The hyrax looks like a rodent. But, in fact, it’s actually more closely related to elephants, despite its small size and rodent-like appearance. This surprising relationship is due to similarities in their teeth and skull structures, as well as genetic evidence.
Fun facts about the hyrax
This is one odd little animal!
Hyraxes are also known as dassies or rock rabbits. These little creatures are furry mammals native to Africa and the Middle East. Hyraxes belong to the order Hyracoidea and are found in rocky habitats, such as mountains and cliffs.
There are four species of hyraxes: the rock hyrax, the bush hyrax, the yellow-spotted hyrax, and the tree hyrax. The rock hyrax is the most common and can be found in many parts of Africa.
Hyraxes are social animals that live in groups of up to 80. They communicate with each other through a series of grunts, whistles, and screams (so charming!).
They’re also territorial and mark their territory with unique specialized scent glands located on their feet. The cute little herbivores feed on a variety of vegetation, including leaves, shoots, and bark.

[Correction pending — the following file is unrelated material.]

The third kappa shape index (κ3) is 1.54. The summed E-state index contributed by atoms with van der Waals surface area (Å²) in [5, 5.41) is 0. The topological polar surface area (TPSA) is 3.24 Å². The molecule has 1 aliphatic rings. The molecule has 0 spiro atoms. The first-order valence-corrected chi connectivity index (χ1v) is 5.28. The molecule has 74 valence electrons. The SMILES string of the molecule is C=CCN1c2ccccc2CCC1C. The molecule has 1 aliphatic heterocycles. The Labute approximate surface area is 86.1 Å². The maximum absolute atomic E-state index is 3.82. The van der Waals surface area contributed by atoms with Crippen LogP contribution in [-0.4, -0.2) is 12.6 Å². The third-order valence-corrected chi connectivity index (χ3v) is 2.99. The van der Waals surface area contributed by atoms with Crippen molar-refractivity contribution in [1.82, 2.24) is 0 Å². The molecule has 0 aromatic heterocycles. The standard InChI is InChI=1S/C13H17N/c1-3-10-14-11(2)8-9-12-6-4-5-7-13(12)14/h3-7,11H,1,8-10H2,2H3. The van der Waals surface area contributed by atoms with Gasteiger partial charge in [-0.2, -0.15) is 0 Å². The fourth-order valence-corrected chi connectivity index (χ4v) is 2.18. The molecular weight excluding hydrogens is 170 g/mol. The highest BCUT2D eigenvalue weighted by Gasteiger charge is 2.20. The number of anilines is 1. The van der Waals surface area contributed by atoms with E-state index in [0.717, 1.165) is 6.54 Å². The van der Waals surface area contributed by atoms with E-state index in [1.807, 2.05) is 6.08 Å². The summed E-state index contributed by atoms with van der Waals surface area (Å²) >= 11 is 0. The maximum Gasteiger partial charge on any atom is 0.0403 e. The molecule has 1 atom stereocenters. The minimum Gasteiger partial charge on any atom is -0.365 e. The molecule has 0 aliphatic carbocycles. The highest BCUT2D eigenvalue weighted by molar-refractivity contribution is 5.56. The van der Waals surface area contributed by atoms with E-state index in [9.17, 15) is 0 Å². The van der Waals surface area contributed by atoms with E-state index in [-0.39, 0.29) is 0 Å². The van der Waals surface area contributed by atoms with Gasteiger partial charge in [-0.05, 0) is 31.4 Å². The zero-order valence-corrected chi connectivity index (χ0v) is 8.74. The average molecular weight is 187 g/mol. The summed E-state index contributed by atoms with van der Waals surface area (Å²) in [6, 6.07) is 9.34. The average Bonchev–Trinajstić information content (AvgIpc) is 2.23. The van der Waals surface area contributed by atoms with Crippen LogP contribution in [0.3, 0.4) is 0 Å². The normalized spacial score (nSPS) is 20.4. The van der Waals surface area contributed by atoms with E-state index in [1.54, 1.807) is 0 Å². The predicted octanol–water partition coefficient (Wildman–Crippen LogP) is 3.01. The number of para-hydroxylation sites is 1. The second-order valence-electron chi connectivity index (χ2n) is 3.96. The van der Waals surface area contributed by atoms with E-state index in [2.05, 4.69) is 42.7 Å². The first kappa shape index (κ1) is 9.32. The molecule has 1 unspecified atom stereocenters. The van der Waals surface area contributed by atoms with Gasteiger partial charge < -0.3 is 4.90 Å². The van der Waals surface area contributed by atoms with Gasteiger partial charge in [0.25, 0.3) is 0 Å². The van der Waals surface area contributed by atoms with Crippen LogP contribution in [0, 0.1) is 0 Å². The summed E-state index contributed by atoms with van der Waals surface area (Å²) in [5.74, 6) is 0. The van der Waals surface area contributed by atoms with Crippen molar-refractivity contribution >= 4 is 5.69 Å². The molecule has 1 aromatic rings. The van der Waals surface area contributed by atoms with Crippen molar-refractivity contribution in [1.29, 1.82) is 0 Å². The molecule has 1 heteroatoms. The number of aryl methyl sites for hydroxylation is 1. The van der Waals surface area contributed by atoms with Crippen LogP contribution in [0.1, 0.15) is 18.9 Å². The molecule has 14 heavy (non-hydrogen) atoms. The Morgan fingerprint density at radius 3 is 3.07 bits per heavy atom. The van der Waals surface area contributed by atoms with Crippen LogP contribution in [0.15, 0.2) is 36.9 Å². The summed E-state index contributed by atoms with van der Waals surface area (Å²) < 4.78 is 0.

Hyraxes are also known for their excellent sense of hearing and sight. This helps them detect predators such as eagles, leopards, and snakes. When threatened, the animals really know how to make a racket. They will emit a loud, high-pitched scream to alert the rest of the group. (We’re getting increasingly grateful these don’t live in our backyard.)
Turning animals into oil?!
Hyrax oil, also known as rock rabbit oil or dassie oil, is a type of oil that is extracted from the fatty tissues of hyraxes. It has been used for a variety of purposes, including in traditional medicine, as a fuel source, and for cosmetic and perfume production.
Historically, this oil has been used in traditional medicine to treat various ailments, such as skin conditions, ear infections, and rheumatism. It has also been used as a lubricant and fuel source for lamps and candles.
In some cultures, hyrax oil has also been used in cosmetics and perfumes due to its distinctive musky odor. However, the use of their oil in modern cosmetic and perfume production is not common, and synthetic musk fragrances have largely replaced it.
Despite its historical use in traditional medicine and other industries, the harvesting of hyrax oil is considered illegal in many countries due to the endangered status of some hyrax species. As a result, it has largely fallen out of favor in modern times.
Source: “Hyrax” — Encyclopedia Britannica